Scooter industry throttled back by new laws and insurance cost

Scooter industry throttled back by new laws and insurance cost

(July 26, 2013) Although business is reportedly down in many sectors throughout Ocean City this summer, a seemingly perfect pre-mix of increased regulation has put the muffler on the familiar two-stroke hum of the resort’s scooter rental industry.

The number of licensed rental locations for scooters has dropped from 20 last year to eight this year, according to city Zoning Administrator R. Blaine Smith.

Despite the fact that the city imposed its own heavy zoning restrictions on scooter rental shops last year, the decisive factor in many rentals’ decision to pack up shop appears to be the financial burden imposed by the state.

“My impression is that this is less from our enforcement and more because of the state criteria,” Smith said.

A bevy of legislative revisions passed through the Maryland State Senate and General Assembly this spring edge the safety and legal requirements for scooters and mopeds closer to those placed on motorcycles.

Riders and passengers must now have helmets and eye protection. Scooters and mopeds must also display a title sticker, which can be acquired through the Motor Vehicle Administration and proves the origin and ownership of the machine. Scooters and mopeds must also carry a level of insurance coverage that mimics the level of financial protection for motorcycles.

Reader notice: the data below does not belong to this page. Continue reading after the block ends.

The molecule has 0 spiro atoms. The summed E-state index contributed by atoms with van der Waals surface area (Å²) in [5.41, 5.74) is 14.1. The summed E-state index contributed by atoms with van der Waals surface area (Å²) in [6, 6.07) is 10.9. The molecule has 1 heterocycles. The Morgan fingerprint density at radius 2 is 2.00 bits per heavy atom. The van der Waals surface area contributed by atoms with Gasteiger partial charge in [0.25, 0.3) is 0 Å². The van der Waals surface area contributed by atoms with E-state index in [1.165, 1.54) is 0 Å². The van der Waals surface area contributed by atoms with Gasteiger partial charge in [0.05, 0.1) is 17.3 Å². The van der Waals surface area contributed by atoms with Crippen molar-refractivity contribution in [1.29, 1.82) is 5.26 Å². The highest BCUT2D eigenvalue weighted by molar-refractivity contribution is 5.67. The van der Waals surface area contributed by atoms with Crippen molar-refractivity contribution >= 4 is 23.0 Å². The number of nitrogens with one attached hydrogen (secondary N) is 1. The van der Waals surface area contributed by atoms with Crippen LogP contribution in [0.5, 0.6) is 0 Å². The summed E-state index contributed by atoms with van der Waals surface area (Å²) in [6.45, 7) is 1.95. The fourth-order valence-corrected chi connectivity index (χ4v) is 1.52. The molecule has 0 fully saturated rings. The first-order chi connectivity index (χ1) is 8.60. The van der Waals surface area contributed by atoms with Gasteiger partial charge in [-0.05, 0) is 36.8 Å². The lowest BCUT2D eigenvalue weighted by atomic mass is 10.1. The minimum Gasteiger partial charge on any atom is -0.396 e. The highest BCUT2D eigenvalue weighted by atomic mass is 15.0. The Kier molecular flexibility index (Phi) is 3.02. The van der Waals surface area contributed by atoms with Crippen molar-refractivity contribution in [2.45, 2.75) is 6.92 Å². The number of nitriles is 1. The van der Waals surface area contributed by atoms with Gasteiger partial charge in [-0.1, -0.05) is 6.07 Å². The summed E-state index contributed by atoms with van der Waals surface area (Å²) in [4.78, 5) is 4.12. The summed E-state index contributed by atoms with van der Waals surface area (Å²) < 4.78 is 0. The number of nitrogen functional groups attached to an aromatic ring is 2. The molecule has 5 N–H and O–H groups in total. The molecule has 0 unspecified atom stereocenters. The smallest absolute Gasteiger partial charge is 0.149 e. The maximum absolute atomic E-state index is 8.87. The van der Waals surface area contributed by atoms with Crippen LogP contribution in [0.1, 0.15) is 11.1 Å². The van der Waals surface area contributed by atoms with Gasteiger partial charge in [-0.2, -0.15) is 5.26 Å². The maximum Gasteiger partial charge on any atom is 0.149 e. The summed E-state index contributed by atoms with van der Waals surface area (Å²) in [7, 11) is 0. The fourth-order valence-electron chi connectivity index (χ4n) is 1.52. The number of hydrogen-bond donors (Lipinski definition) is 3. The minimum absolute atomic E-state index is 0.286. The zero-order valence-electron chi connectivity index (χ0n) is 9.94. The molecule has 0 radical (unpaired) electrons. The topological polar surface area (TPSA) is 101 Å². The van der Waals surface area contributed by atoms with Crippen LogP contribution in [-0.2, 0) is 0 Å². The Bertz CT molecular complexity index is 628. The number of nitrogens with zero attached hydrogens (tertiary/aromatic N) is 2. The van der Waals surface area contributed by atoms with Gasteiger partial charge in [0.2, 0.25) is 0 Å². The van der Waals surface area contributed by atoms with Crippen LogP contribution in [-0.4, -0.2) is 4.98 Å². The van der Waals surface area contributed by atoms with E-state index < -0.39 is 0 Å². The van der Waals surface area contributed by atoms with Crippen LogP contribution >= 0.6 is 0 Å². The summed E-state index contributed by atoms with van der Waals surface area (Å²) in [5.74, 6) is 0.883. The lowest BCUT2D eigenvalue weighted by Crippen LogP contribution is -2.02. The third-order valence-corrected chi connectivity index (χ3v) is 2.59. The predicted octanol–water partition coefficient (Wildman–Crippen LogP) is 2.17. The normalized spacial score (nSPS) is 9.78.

The changes, according to the state, are intended to ensure rider safety and accountability. But in the low-cost, high-turnover world of rental scooters, the insurance requirement in particular has put a damper on the fiscal viability of the industry.

“The insurance for the operators was the nail in the coffin, because you’re talking about a very thin profit margin here,” said Ron Croker, owner of Waterways Marina. “I think scooters have fallen victim to a number of things, and I couldn’t tell you that it’s the economy by itself or the insurance by itself. But each one has added a little burden to it.”

Scooters are particularly difficult to insure since their ability to cause property damage or personal injury far outstrips their actual cost. Annual premiums average around $700, more than the price of the machine itself in many cases.

Last year, Croker operated three locations with a fleet of 56 rental scooters. He’s now down to 30 scooters, at an annual insurance premium of nearly $17,000 for his fleet.

“We basically closed one of the locations and were in the process of closing the second one,” Croker said. “We’re going to try opening that one back up in August to see how it does, if business has picked up. Two employees we let go because we closed a location, and we just sort of consolidated the other employees we had between the remaining locations.”

Much like a car rental, those renting scooters must be able to sign off most of the liability to their own insurance carrier. Even so, getting claims approved for damage caused by his renters to other vehicles has been arduous, Croker said.

Croker, along with several other scooter shop owners, was part of a push last year at the municipal level to have the Town of Ocean City begin enforcing its own requirements for safety and business practices. Controversially, however, the city ended up requiring rental shops to have a designated practice area for rider training, which in turn created a parking shortage that put many establishments’ business licenses in jeopardy via zoning restrictions.

“Scooters, I think, fell victim to the amount of bad publicity and the amount of time that the city and the state eventually put in to regulate them,” Croker said.

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